Continuing a look back at my first exposure to a number of rock 'n' roll acts and superheroes (or other denizens of print or periodical publication), some of which were passing fancies, and some of which I went on to kinda like. They say you never forget your first time; that may be true, but it's the subsequent visits--the second time, the fourth time, the twentieth time, the hundredth time--that define our relationships with the things we cherish. Ultimately, the first meeting is less important than what comes after that. But every love story still needs to begin with that first kiss.
Bomp! magazine's epic power pop issue in early 1978 was the first I ever heard of this British punk (sorta) group. I may or may not have heard them on campus that Spring--there was a Punk Night at our on-campus bar The Rathskeller, and occasional punk/new wave records played on our radio station, WBSU, and either of those sources could have served up some Generation X--but I can say with certainty that I bought two Generation X import 45s by the end of that summer. The singles were "Ready, Steady, Go" and "Your Generation," and I loved both of those loud 'n' vibrant records beyond rational description. "Your Generation" was also included on an album called Geef Voor New Wave, a freakin' fantastic compilation that no home should be without. But I never got around to owning any Generation X albums. I bought one more single, "Dancing With Myself" (billed under the truncated name "Gen X"), and remained resolutely unmoved by lead singer Billy Idol's subsequent solo success. Local faves The Dead Ducks used to cover Generation X's "King Rocker" in their live set, and just recently opened their 2016 set at Bright Lights! The Syracuse New Wave Rock 'n' Roll Reunion with a rendition of "Ready, Steady, Go." And while I never got any Generation X LPs, I do have the Perfect Hits best-of CD. And I want it fabulous!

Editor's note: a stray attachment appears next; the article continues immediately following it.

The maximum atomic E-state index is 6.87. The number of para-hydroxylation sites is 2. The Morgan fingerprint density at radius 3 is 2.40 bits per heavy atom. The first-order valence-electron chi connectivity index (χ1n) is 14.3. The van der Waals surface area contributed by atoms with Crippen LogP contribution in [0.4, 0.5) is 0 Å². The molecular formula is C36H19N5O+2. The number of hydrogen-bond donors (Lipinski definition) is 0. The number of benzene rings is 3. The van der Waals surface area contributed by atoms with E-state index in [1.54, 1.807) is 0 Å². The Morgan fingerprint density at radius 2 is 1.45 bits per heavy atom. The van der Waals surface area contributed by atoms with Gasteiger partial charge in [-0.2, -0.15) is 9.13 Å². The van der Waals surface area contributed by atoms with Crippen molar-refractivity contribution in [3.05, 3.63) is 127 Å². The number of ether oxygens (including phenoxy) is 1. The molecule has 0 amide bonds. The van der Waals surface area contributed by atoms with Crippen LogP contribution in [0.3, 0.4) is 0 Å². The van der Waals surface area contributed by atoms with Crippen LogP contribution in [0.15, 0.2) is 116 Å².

THE GHOST RIDER
Some time in the early '70s, I received a grocery bag full of fairly recent comic books. I have no recollection of who gave them to me, but I think it was probably a friend of someone in my family, just passing on a bunch of funnybooks they had and didn't want. These contained a number of Marvel Comics titles, including some outside the superhero genre that was my main interest. So this was a great opportunity to try out a bunch of titles I might not have seen otherwise. I remember an Amazing Adventures starring The Beast (whom I'd previously known in his original, less-furry form in The X-Men), an issue of Sub-Mariner (featuring some of the last work from the character's creator, Bill Everett, and inspiring my immediate affection for Subby's nubile young cousin Namorita), and an issue of Marvel Spotlight, introducing a new character called Ghost Rider. (I was..what? 12 or 13? Forgive me that Namorita made a more lasting impression than Johnny Blaze, his motorcycle and blazing skull notwithstanding.)
THE GRASS ROOTS
Sometimes I find that my vivid memories of discovering specific pop songs don't jibe with any real-world chronology. I remember listening to "Sooner Or Later" by The Grass Roots on the radio when it was a hit in 1971. I also recall their hits "Midnight Confessions" and "Temptation Eyes" later being cherished staples of my AM radio heyday...but both of those predate "Sooner Or Later." Looking back, I can only presume WOLF or WNDR was still mixing those latter tracks into their hits lineup well after the fact, and I was too stupid to realize they weren't current hits.
It's possible that I saw Green Arrow's young sidekick Speedy guest-starring in an issue of Teen Titans before I ever saw The Emerald Archer himself. My first G.A. sighting was near the end of Justice League Of America # 55 in 1967, where he was one of a quartet of JLA members (along with Superman, The Flash, and Green Lantern) brought in to meet a crisis. Those four made the cover of the next issue (pictured above). Green Arrow and Speedy had been created in the 1940s as a copy of Batman and Robin; by '67, Green Arrow was the only JLA member without his own ongoing solo series--even The Martian Manhunter had a back-up series in House Of Mystery, but G.A. was a free agent. Green Arrow was also featured prominently in the next issue ("Man, Thy Name Is--Brother!" in JLA # 57), and was the center of attention in "Operation: Jail The Justice League!" in JLA # 61, my favorite issue of JLA for a good long time after that. Green Arrow was given new life with a costume redesign by Neal Adams in a Batman team-up in The Brave And The Bold in 1969, and given a lasting shake-up in the early '70s by Adams and writer Dennis O'Neil in their headline-making series Green Lantern/Green Arrow.
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